Incongruous headline: since winter 1977, China has been holding exams for university entrance every year. And every year the exams open an escape route for some people. The top scorers get into the top schools. This is to say, producing elites is hardly the unique significance of the 1977 exam.

Unillustrative examples: so, assuming the headline holds, who are the elites from the 1977 class (which happened to be my class)? According to the report, a couple of unheard of Chinese immigrants in the US, and a couple of teachers in unheard of Chinese universities. Hardly elites, unless being American implies such an ascension. The report mentions in passing a few famous names such as Zhang Yimou, but fails to provide any story about those people.

Wrong reporter: apparently the reporter, who might otherwise be quite competent, was unable to find more representative or interesting sources from the class of 1977. I don't blame him. To have deep connections in China or deep understanding of China's history is too much to ask from an American newsroom journalist.

What I don't understand is why the Times does not use a Chinese writer or reporter who has better grasp and sources for things like the 1977 exam. I have been reading the Times for many years and have yet to see a major report on China with a Chinese-name byline.

If I were to write a report on this subject, I would not focus on how the 1977 exam changed a few people's life but instead how it generated a class with no precedence or antecedence. It was the first and the last exam of the lost generation of idealists, and it picked out a collection of the most aspiring students who, with no university to go to for ten years, had labored at the bottom of society and gained real understanding of China's problems. This unique, often painful, experience was what made them a class with unparalleled dedication to learning and, subsequently, a practical mainstay of China's transition to modernization.

I would have no problem to find representative members of this class.

Thursday, January 10, 2008

"The Making of a Story" by Alice LaPlante

I brought this book along - an arbitrary choice more or less - for pleasure reading during vacation. Now I'm unexpectedly pleased. Whenever I get a few minutes between activities I want to open it. This is probably one of the most open-minded yet truly informative craft books you will find today. The author's intelligence as a writer and a thinker springs onto the pages. I suspect any writer who does not have an MFA (like me) might learn a few things while enjoying the read. I especially relish the "Reading as a Writer" sections.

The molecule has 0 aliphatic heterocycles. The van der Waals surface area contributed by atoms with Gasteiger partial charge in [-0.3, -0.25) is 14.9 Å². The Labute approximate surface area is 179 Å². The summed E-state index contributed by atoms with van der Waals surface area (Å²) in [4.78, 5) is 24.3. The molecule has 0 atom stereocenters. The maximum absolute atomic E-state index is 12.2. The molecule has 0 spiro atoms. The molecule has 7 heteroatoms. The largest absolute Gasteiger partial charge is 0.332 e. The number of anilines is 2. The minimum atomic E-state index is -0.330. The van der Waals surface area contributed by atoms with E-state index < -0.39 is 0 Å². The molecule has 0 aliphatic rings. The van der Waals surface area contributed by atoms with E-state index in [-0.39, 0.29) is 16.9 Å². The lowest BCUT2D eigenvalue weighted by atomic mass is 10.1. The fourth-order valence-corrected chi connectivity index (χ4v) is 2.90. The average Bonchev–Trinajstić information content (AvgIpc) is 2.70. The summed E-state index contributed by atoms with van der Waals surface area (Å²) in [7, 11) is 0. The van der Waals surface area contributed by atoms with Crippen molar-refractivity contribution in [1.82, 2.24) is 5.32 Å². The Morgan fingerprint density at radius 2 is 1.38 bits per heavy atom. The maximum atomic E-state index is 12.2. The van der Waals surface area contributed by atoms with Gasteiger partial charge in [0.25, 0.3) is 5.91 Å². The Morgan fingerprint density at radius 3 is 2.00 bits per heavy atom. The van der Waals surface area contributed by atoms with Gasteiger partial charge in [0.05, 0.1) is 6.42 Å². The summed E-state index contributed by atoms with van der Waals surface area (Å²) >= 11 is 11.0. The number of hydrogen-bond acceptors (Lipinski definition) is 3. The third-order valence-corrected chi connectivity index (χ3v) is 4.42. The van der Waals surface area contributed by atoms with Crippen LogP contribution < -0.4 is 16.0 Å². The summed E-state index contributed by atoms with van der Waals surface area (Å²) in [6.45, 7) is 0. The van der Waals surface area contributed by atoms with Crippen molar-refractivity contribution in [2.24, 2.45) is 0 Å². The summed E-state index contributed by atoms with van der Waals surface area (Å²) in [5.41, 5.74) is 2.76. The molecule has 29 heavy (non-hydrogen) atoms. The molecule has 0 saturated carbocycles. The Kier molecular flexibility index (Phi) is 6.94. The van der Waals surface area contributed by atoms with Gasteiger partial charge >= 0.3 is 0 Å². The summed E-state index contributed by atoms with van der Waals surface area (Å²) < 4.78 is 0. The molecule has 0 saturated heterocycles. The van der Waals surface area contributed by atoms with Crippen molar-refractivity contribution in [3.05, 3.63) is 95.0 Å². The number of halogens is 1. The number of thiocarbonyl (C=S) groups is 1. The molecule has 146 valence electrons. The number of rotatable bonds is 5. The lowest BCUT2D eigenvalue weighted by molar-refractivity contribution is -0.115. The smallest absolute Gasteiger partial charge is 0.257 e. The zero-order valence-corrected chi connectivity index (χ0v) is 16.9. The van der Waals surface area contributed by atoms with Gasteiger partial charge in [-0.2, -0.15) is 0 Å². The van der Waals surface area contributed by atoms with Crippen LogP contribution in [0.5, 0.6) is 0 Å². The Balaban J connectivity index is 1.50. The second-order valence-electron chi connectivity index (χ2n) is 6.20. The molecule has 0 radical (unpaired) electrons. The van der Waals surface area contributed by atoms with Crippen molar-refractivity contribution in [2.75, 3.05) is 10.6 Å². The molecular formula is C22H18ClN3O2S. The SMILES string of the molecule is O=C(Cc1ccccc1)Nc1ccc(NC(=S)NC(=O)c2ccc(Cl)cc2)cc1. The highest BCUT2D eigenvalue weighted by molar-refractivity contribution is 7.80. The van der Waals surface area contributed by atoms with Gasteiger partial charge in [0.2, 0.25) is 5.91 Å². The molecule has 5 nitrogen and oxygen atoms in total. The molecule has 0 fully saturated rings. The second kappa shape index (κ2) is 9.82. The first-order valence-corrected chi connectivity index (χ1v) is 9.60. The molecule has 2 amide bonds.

Monday, January 7, 2008

Cancun Surprises


Mayans have Chinese blood, a local man tells us. The man has mixed European and native Mexican blood, and speaks nearly perfect English. Any evidence? I ask. "See that woman?" He points to one of the hotel staff walking by. "See her eyes?" I glance at her as she glances back at me, suspicious. Indeed, the Mayan woman's eyes look more like mine than his or my husband's. Further, the Mayans have names such as Chu, Chen, and Qi. "Those are Chinese names," our companion says positively. I find myself unable to dispute.

And the Mayans have Mongolian blood, he adds. "You know about the Mongolian spot, right?" "No." "You don't know?" He is genuinely surprised. "The Mongolians have a black spot here," he places his palm on his lower back, where the tailbone might be. "And the Mayan kids have it too. It disappears at twelve." Some Mayan children will even offer to show their black spots to tourists.

Doll in Bread

Last night, we bought a loaf of fruit bread from a Mexican supermarket. This morning when we sliced the bread, a tiny white plastic figure emerged from within. We brought the figurer to our hotel concierge, Andy. Her eyebrow leaped. "You found that?" She said something about a child who finds the doll is responsible for bringing food to the celebration on February 3rd. This is what I found on the internet afterward:

Rosca de Reyes
Three Kings Sweet Bread

Rosca is the name given to any ring-shaped bread or cookie. This sweet bread was once used by the friars to evangelize: a small doll, representing the Christ child, is baked right in the bread- "hidden", to symbolize the hiding of the infant from King Herod's troops on the day of Los Santos Inocentes, the Holy Innocents. This treat is traditionally served on the festive Three Kings Day, when the children receive their toys. Whoever gets the slice of rosca with the doll in it has to provide the tamales and atole for the next party, on Candlemas.

Caribbean Blues

"How many blues?" A Mexican girl named Pamela asks me. We are looking at the blue waves of the Caribbean crashing on the beach below the balcony. Surprised by the question, I turn to gaze at the soaring waves again. Before the question was asked, there was one blue; now there are many shades.

"Fifty six," Pamela says.

Wednesday, January 2, 2008

"Finding Iris Chang"

Has anyone read this book by Paula Kamen? My attention was called to it by the author interview that set off objections from Iris Chang’s parents and some friends. Read the interview and comments here.

Tuesday, January 1, 2008

Flaubert etc. in San Diego Zoo

San Diego Zoo is one of my daughter's favorites. Yesterday she named a flamingo there 'Flaubert.' When asked why, she said, "Flaubert is a nice name for a flamingo. He's looking at you upside-down."

Left: "Flaubert"

Right: "Gregorie and Jean-Luc"

Left: "'Tourists.'"

Below: "Family Vacation"

A bonus photo (below): "Claim Device"

(Photo copyrights 2007, Sonya Eberlein. All rights reserved)